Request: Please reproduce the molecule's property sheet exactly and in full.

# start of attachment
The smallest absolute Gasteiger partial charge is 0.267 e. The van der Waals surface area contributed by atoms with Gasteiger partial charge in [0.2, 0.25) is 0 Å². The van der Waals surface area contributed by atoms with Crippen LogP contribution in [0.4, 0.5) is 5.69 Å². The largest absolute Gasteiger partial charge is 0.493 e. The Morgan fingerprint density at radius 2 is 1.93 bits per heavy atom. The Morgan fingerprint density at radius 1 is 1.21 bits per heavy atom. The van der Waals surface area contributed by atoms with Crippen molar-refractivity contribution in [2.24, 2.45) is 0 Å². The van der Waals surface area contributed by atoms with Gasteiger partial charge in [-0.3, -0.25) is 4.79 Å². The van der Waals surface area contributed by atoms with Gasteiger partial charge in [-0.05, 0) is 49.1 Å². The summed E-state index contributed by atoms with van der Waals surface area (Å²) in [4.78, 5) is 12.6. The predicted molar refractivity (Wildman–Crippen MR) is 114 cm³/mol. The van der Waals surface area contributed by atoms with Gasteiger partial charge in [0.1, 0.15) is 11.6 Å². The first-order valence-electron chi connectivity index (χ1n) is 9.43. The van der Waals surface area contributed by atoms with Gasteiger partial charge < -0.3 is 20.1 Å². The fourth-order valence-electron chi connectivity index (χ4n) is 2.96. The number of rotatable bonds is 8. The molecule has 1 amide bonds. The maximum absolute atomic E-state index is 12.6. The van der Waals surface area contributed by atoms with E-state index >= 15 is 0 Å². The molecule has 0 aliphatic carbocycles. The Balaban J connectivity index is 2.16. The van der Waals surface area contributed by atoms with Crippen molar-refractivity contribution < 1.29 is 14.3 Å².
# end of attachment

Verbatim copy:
The smallest absolute Gasteiger partial charge is 0.267 e. The van der Waals surface area contributed by atoms with Gasteiger partial charge in [0.2, 0.25) is 0 Å². The van der Waals surface area contributed by atoms with Crippen LogP contribution in [0.4, 0.5) is 5.69 Å². The largest absolute Gasteiger partial charge is 0.493 e. The Morgan fingerprint density at radius 2 is 1.93 bits per heavy atom. The Morgan fingerprint density at radius 1 is 1.21 bits per heavy atom. The van der Waals surface area contributed by atoms with Crippen molar-refractivity contribution in [2.24, 2.45) is 0 Å². The van der Waals surface area contributed by atoms with Gasteiger partial charge in [-0.3, -0.25) is 4.79 Å². The van der Waals surface area contributed by atoms with Gasteiger partial charge in [-0.05, 0) is 49.1 Å². The summed E-state index contributed by atoms with van der Waals surface area (Å²) in [4.78, 5) is 12.6. The predicted molar refractivity (Wildman–Crippen MR) is 114 cm³/mol. The van der Waals surface area contributed by atoms with Gasteiger partial charge in [0.1, 0.15) is 11.6 Å². The first-order valence-electron chi connectivity index (χ1n) is 9.43. The van der Waals surface area contributed by atoms with Gasteiger partial charge < -0.3 is 20.1 Å². The fourth-order valence-electron chi connectivity index (χ4n) is 2.96. The number of rotatable bonds is 8. The molecule has 1 amide bonds. The maximum absolute atomic E-state index is 12.6. The van der Waals surface area contributed by atoms with E-state index >= 15 is 0 Å². The molecule has 0 aliphatic carbocycles. The Balaban J connectivity index is 2.16. The van der Waals surface area contributed by atoms with Crippen molar-refractivity contribution < 1.29 is 14.3 Å².